Activist Doctor Mads Gilbert Denied Access to Gaza Indefinitely

Mads Gilbert, an outspoken Norwegian doctor and activist who treated patients at Gaza’s al-Shifa hospital during Israel’s assault on the Palestinian territory this summer, has been denied access to Gaza “indefinitely” by Israeli authorities.

Gilbert told Al Jazeera on Friday that he was turned away from the Erez border crossing when attempting to return to Gaza in October, despite having all the legitimate paper work.

“To my surprise I was denied access by the Israeli military,” he said. “When I asked the reason they informed me that it was a security issue.”

Gilbert said that when he asked for a fuller explanation, he was told to “leave the premises or the police would be called”.

Telling the world about the burdens of the Palestinians in Gaza is considered a security risk.

The 67-year-old, who has been involved in solidarity work with Palestinians for decades and volunteered at al-Shifa during three wars, has been a vocal critic of Israel’s military campaigns and its occupation of Palestinian territory.

During the seven-week conflict between Israel and the Hamas movement that left more than 2,000 Palestinians dead, Gilbert frequently spoke to international media, including Al Jazeera, about the situation at al-Shifa hospital, which was overwhelmed with civilian casualties.

However, a spokesperson for the Coordination of the Government Activities in the Territories, the Israeli authority that coordinates all traffic between Gaza and Israel, told Norwegian newspaper Verdens Gang that the refusal of entry was related to security reasons and had “nothing to do with Gilbert’s anti-Israeli and anti-Semitic remarks”.

Gilbert told Al Jazeera he was informed that the ban was “infinite without any time limit”.

He said he had been invited by the Gaza Health Ministry which had requested his assistance to research the the impact on healthcare of the Israeli bombardment and to follow up on work done during that time.

The Norwegian embassy in Tel Aviv has made numerous inquiries to the Israeli government about the ban.

Bard Glad Pedersen, state secretary at the Norwegian Foreign Ministry, told Verdens Gang, “we have raised Gilbert’s exclusion from Gaza and asked Israel to change their decision. The humanitarian situation in Gaza is still difficult and there is a need for all health workers.”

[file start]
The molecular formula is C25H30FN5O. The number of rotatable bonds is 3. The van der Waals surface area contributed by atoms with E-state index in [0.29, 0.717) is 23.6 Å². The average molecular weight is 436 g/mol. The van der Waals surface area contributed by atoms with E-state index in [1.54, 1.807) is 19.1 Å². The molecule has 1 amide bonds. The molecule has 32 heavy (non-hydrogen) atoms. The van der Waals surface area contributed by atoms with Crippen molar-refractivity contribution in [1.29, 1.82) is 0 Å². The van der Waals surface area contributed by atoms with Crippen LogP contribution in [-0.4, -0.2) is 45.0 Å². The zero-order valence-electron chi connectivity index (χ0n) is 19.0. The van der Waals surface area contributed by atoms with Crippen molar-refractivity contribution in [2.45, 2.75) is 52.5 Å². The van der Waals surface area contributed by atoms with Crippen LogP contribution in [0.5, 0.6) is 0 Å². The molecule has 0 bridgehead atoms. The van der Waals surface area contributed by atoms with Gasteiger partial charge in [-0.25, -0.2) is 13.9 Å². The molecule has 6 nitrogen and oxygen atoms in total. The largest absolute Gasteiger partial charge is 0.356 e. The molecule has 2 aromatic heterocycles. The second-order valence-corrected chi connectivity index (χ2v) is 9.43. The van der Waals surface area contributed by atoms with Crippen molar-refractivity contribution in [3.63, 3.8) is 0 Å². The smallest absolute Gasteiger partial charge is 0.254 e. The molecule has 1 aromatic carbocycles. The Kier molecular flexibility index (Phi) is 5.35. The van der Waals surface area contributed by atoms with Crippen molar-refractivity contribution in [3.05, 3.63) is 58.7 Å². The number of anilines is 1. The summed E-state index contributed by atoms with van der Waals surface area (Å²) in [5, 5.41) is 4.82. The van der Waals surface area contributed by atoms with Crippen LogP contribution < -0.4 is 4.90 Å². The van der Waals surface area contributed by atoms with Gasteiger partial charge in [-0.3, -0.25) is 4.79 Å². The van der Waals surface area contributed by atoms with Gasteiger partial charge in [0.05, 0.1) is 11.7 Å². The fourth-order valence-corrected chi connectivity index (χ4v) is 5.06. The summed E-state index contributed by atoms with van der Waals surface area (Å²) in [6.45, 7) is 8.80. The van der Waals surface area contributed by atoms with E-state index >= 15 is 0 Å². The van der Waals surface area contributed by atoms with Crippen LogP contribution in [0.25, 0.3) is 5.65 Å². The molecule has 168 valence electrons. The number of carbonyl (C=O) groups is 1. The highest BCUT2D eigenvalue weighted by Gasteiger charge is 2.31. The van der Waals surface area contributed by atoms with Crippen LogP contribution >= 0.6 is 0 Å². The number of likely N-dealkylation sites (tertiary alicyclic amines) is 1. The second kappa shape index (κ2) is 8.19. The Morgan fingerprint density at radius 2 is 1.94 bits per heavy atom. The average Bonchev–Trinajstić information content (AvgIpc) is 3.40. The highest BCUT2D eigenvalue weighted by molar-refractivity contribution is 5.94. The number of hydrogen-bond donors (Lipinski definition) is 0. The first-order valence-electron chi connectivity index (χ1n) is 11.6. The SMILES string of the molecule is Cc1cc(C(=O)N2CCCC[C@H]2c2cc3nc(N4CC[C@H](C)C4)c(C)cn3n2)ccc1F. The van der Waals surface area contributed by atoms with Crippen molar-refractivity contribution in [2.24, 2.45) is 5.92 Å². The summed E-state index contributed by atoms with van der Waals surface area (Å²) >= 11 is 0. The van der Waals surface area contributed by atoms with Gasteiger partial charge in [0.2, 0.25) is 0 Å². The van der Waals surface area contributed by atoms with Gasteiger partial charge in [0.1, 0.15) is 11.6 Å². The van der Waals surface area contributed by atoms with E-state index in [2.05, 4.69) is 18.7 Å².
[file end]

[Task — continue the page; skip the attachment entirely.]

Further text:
Medical Aid for Palestinians, a UK-registered charity which has been working in the occupied West Bank and Gaza for over 20 years and supports al-Shifa hospital called the ban on Gilbert “deeply concerning” and reiterated that, “following the recent conflict, thousands of Palestinians in Gaza require specialised surgical treatment and it is imperative that the right to health is unimpeded.”

Denouncing his entry ban as a limitation of freedom of expression, Gilbert said it appeared the Israeli government “doesn’t want the effects of their continuous attacks on the civilian population in Gaza to be known to the world.”

“Telling the world about the burdens of the Palestinians in Gaza is considered a security risk”, he said, adding that in a larger perspective, the ban was not about him but about the Gazans’ right to international assistance.

“The Israeli authorities are, in my opinion, in no position to deny the Palestinian people support from the international community,” he told Al Jazeera.

He vowed to continue to challenge Israel and called for political pressure to be exerted to lift the “long overdue” siege of Gaza.

“There is no way we’re going to accept that medical and humanitarian assistance to the people in Gaza shall be denied just because the Israeli government has decided so. I will not give up travelling to Gaza as long as they have medical needs,” he said.

Israel launched “Operation Protective Edge” following firing of rockets by Palestinian armed groups from Gaza.

According to UN figures the Palestinian death toll was 2,131, of whom 1,473 were identified as civilians, including 501 children.. On the Israeli side, 77 people, mostly soldiers, were killed.



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